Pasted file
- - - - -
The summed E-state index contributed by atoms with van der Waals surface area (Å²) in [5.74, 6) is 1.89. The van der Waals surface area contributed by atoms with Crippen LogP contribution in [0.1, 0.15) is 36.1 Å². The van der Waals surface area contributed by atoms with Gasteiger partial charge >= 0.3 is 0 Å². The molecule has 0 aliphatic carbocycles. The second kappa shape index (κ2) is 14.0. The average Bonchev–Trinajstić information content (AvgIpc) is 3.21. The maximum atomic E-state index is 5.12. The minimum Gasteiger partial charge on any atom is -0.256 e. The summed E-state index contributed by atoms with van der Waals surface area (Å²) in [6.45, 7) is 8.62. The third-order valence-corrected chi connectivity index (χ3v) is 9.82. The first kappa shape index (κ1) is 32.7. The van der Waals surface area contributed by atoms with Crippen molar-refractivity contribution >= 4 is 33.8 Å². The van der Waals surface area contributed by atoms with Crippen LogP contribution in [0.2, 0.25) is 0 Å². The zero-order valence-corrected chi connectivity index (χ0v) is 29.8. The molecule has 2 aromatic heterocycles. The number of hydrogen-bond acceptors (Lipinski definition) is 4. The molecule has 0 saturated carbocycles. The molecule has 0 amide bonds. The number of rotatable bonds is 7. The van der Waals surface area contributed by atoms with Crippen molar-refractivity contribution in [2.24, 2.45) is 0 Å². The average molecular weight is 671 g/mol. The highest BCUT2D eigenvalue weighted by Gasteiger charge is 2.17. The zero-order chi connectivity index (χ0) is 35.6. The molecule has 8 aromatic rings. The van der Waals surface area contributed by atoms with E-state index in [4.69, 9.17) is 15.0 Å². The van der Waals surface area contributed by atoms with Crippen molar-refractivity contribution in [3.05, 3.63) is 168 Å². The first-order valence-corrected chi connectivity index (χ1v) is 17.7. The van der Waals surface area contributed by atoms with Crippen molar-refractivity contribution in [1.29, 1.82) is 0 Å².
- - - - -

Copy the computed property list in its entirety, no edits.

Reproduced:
The summed E-state index contributed by atoms with van der Waals surface area (Å²) in [5.74, 6) is 1.89. The van der Waals surface area contributed by atoms with Crippen LogP contribution in [0.1, 0.15) is 36.1 Å². The van der Waals surface area contributed by atoms with Gasteiger partial charge >= 0.3 is 0 Å². The molecule has 0 aliphatic carbocycles. The second kappa shape index (κ2) is 14.0. The average Bonchev–Trinajstić information content (AvgIpc) is 3.21. The maximum atomic E-state index is 5.12. The minimum Gasteiger partial charge on any atom is -0.256 e. The summed E-state index contributed by atoms with van der Waals surface area (Å²) in [6.45, 7) is 8.62. The third-order valence-corrected chi connectivity index (χ3v) is 9.82. The first kappa shape index (κ1) is 32.7. The van der Waals surface area contributed by atoms with Crippen molar-refractivity contribution >= 4 is 33.8 Å². The van der Waals surface area contributed by atoms with Crippen LogP contribution in [0.2, 0.25) is 0 Å². The zero-order valence-corrected chi connectivity index (χ0v) is 29.8. The molecule has 2 aromatic heterocycles. The number of hydrogen-bond acceptors (Lipinski definition) is 4. The molecule has 0 saturated carbocycles. The molecule has 0 amide bonds. The number of rotatable bonds is 7. The van der Waals surface area contributed by atoms with Crippen molar-refractivity contribution in [2.24, 2.45) is 0 Å². The average molecular weight is 671 g/mol. The highest BCUT2D eigenvalue weighted by Gasteiger charge is 2.17. The zero-order chi connectivity index (χ0) is 35.6. The molecule has 8 aromatic rings. The van der Waals surface area contributed by atoms with E-state index in [4.69, 9.17) is 15.0 Å². The van der Waals surface area contributed by atoms with Crippen molar-refractivity contribution in [3.05, 3.63) is 168 Å². The first-order valence-corrected chi connectivity index (χ1v) is 17.7. The van der Waals surface area contributed by atoms with Crippen molar-refractivity contribution in [1.29, 1.82) is 0 Å².